One consequence of the manner in which Warhol refused the standard interpellative procedures of mainstream Hollywood cinema is his films’ capacity to change quite dramatically depending on the circumstances of their showing and the viewer’s attentiveness and subjective investments. Whether by reducing profilmic events to such an extent that the viewer’s interest almost inevitably wanders—as in Empire and even Blow Job (1964)—or, inversely, by so multiplying the foci of visual attraction throughout the frame (and, eventually, across multiple screens)—as in Haircut (No. 1) (1963), Couch (1964), Vinyl (1965), and The Chelsea Girls—Warhol frees, or pushes, his audiences to investigate the visual field subjectively, thereby giving rise to the “very personal” and “very varied” receptive mode that Warhol’s associate Jack Smith described as “thoughts via images,” which, “[m]ore interesting . . . than discovering what is a script writer’s exact meaning . . . always give rise to a complex of feelings, thots [sic], conjectures, speculations, etc.”* Both Murphy and Crimp acknowledge and deftly characterize the particular viewing phenomenology induced by Warhol’s cinema. Yet, in the case of Kitchen and certain other films, including the Tavel-scripted Vinyl and Horse (1965), I found that Murphy’s objective tone inadvertently threatened to restrict movies capable of offering a wider variety of readings.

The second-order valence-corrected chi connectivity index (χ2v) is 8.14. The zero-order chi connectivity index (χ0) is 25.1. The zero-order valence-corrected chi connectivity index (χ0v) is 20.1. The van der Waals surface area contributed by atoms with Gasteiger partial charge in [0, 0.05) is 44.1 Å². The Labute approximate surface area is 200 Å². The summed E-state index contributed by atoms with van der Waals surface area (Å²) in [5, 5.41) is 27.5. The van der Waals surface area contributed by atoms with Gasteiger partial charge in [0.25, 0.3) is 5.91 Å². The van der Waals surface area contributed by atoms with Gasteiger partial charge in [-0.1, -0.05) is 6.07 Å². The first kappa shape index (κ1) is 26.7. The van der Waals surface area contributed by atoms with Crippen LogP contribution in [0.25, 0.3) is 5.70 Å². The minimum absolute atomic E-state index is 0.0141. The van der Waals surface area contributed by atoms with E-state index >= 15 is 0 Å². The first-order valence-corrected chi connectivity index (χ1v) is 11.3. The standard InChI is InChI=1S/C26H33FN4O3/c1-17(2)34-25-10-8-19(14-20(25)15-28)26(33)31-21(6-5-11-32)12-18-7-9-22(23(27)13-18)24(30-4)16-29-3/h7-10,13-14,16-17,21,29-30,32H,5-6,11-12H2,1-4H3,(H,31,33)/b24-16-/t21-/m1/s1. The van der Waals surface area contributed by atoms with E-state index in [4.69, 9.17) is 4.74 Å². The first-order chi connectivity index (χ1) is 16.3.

No doubt, this aspect of The Black Hole of the Camera would not have struck me as forcefully if not for the contrast with “Our Kind of Movie.” The latter makes no claim either to objectivity or to comprehensive scope. On the contrary, Crimp goes out of his way in the preface to portray both the structure and the tenor of his book as nearly occasional, the majority of its chapters originating as lectures still marked by the contingencies of their initial delivery. Yet, Crimp’s modesty belies the impressive achievement his volume represents. More than merely oral or discursive, Crimp’s writing is properly dialogical.